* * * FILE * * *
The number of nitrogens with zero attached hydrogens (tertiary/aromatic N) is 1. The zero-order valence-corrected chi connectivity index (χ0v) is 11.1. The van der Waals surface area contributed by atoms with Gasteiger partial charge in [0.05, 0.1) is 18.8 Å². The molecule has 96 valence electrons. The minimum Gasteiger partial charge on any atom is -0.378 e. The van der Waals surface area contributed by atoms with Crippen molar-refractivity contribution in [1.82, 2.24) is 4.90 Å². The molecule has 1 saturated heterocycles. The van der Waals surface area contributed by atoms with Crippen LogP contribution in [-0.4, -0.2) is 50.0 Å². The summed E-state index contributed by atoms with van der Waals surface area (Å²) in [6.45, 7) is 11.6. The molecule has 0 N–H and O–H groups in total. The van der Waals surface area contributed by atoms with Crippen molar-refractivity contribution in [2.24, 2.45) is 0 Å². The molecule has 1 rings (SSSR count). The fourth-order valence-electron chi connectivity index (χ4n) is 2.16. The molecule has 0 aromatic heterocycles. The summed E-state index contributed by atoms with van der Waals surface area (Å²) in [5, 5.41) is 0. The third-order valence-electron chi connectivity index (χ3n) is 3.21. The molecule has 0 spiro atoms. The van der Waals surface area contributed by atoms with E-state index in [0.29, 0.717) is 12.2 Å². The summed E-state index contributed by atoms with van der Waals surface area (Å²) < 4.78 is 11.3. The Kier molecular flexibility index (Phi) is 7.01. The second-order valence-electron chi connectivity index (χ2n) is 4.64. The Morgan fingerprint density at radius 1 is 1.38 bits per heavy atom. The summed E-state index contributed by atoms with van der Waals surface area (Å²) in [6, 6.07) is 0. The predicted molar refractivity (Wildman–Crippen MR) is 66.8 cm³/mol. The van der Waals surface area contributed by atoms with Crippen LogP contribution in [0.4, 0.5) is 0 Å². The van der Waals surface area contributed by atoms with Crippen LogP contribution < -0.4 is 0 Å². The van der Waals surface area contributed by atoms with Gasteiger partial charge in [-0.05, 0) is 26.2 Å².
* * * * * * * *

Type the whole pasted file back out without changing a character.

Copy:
The number of nitrogens with zero attached hydrogens (tertiary/aromatic N) is 1. The zero-order valence-corrected chi connectivity index (χ0v) is 11.1. The van der Waals surface area contributed by atoms with Gasteiger partial charge in [0.05, 0.1) is 18.8 Å². The molecule has 96 valence electrons. The minimum Gasteiger partial charge on any atom is -0.378 e. The van der Waals surface area contributed by atoms with Crippen molar-refractivity contribution in [1.82, 2.24) is 4.90 Å². The molecule has 1 saturated heterocycles. The van der Waals surface area contributed by atoms with Crippen LogP contribution in [-0.4, -0.2) is 50.0 Å². The summed E-state index contributed by atoms with van der Waals surface area (Å²) in [6.45, 7) is 11.6. The molecule has 0 N–H and O–H groups in total. The van der Waals surface area contributed by atoms with Crippen molar-refractivity contribution in [2.24, 2.45) is 0 Å². The molecule has 1 rings (SSSR count). The fourth-order valence-electron chi connectivity index (χ4n) is 2.16. The molecule has 0 aromatic heterocycles. The summed E-state index contributed by atoms with van der Waals surface area (Å²) in [5, 5.41) is 0. The third-order valence-electron chi connectivity index (χ3n) is 3.21. The molecule has 0 spiro atoms. The van der Waals surface area contributed by atoms with E-state index in [0.29, 0.717) is 12.2 Å². The summed E-state index contributed by atoms with van der Waals surface area (Å²) < 4.78 is 11.3. The Kier molecular flexibility index (Phi) is 7.01. The second-order valence-electron chi connectivity index (χ2n) is 4.64. The Morgan fingerprint density at radius 1 is 1.38 bits per heavy atom. The summed E-state index contributed by atoms with van der Waals surface area (Å²) in [6, 6.07) is 0. The predicted molar refractivity (Wildman–Crippen MR) is 66.8 cm³/mol. The van der Waals surface area contributed by atoms with Crippen LogP contribution in [0.4, 0.5) is 0 Å². The van der Waals surface area contributed by atoms with Crippen LogP contribution < -0.4 is 0 Å². The van der Waals surface area contributed by atoms with Gasteiger partial charge in [-0.05, 0) is 26.2 Å².